Tuesday, March 22, 2011

Strategic Planning Analogy #383: Showing Up (Part 1)

Just because you are good at moving ON the basketball court does not mean you are good at moving to get TO the basketball court. Former basketball star Isaiah Rider is one such example. Isaiah seemed to get left behind when the rest of his team (the Los Angeles Lakers) were on their way to the game.

In January 2001, he was late and missed the Lakers charter plane to their next game. Isaiah Rider had to catch a commercial flight in order to catch up to his team. In the prior November, Rider missed the team bus to get to a game in San Antonio. In December of 2000, he arrived an hour late for a home game.

For a person who had so much trouble getting to his rides, it’s ironic that his last name was Rider.

Just think of what the sporting world would be like if all the athletes had as much difficulty getting to games as Isaiah Rider. It’s impossible to perform well on the court if the team doesn’t show up. All the effort to charter planes and buses and to arrange all of the other transportation issues is a waste of time if nobody bothers to use them.

The same thing can happen in the world of strategy. You can put a great deal of effort into creating the perfect strategic position and an ideal plan to get there. But, if the employees do not show up, the plan will never succeed.

Even if the employees show up physically, if their desires and emotions are not with the plan, then the plan will probably fail.

That is why strategic planning has to deal with more than just how to win in the marketplace. It also has to deal with getting the company to accept the plan and be willing to fight for it in the marketplace. In other words, you need to sell the plan to the employees, so that they will show up willing to execute the plan to the best of their abilities.

The principle here is that the level of strategic success is often correlated to the level of buy-in that the employees have for the plan. If significant numbers of employees disagree with the plan (or are not fully committed to it), then the likelihood of success drops considerably.

I was reminded of this in looking over the work of Chris McGoff. After spending a lifetime consulting with governments and businesses, he has discovered that if you want to successfully get things done, you first need to understand how people interrelate and how groups function. After all, the work gets done by groups. If the groups are dysfunctional, then so will be their output. McGoff has summarized his learnings into 32 “Primes.” You can read about it here.

Much of his work talks about trying to knock down those roadblocks which keep a team from backing the plan. In other words, he tackles the barriers which keep people from showing up completely committed to making the plan succeed. I have reworked some of his ideas into my own list. If you have a team that cannot rally behind your plan, consider these items as areas to address in order to get the teams back on track.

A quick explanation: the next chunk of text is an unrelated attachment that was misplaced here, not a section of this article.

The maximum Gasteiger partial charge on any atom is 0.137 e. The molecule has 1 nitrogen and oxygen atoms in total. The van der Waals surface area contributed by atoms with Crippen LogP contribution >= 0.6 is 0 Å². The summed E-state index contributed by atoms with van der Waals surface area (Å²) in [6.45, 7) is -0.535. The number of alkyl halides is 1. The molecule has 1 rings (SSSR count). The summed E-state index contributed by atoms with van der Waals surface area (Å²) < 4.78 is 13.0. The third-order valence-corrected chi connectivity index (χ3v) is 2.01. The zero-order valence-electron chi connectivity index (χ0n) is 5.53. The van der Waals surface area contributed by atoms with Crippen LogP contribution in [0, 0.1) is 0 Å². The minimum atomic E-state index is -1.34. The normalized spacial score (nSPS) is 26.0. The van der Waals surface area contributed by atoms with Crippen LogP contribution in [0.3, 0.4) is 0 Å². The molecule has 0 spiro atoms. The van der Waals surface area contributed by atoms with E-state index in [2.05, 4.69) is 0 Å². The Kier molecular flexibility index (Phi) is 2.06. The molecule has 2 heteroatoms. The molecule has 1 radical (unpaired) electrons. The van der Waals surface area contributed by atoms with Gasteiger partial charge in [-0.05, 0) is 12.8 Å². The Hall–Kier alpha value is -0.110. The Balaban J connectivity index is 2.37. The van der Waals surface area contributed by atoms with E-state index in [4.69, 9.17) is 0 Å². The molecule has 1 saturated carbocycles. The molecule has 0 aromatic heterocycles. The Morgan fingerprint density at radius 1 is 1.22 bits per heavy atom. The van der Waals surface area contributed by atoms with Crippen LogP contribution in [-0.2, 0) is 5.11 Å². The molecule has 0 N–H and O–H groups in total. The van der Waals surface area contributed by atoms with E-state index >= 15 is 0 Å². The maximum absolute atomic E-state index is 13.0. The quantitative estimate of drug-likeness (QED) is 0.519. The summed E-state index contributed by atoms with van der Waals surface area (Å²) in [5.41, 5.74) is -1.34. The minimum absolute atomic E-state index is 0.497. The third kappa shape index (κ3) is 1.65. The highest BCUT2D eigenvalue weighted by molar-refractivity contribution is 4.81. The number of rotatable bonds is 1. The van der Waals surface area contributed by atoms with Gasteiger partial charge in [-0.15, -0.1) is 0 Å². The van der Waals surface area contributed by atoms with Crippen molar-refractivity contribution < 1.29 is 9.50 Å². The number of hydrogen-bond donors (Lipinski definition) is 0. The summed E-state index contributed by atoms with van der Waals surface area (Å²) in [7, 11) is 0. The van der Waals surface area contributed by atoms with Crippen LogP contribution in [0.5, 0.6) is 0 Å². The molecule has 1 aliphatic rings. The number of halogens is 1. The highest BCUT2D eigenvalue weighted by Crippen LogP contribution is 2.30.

I have seven points on my list. We will look at three of them today, and the remaining four in the next blog.

1. Motivation
A good coach will tell you that a team performs better when there is greater motivation to win. Perhaps what your team needs to get on track is greater motivation. Since people are motivated in different ways, we need to use multiple methods to ensure that everyone on the team is properly motivated. This means using multiple flavors, multiple targets, and multiple communication tools.

Motivation comes in two flavors—Positive Motivation (an inspirational outcome of a great higher purpose if you succeed) and Negative Motivation (great harm and evil if you do not succeed). Positive motivation converts work from merely being a job to being a mission for greatness. An example of a positive motivation occurred back in 1983 when Steve Jobs motivated Joh Sculley to leave Pepsi and take over Apple by asking him if he wanted to “sell sugar water for the rest of your life or come with me and change the world?” We’ve talked about this concept here, and here.

Negative motivations try to show that what we are working on is extremely important. Too much is at stake to not take this seriously. It is worth the sacrifice. An example of negative motivation would be in how countries motivate people to go to war. The logic is that if we do not go to war against this great evil, it will overcome us and we will lose everything we hold dear.

These two flavors can be pointed at three targets—the head (logic), the heart (emotion) and the wallet (finances). All three need to be addressed, since some individuals are only motivated by one of these targets. To reach all, you need to address all. Use logical appeals, emotional appeals, and financial appeals.

Finally, some people think visually, some think numerically, and others think verbally. Therefore, use a variety of tools to communicate the motivation—pictures/charts, numbers, and stories.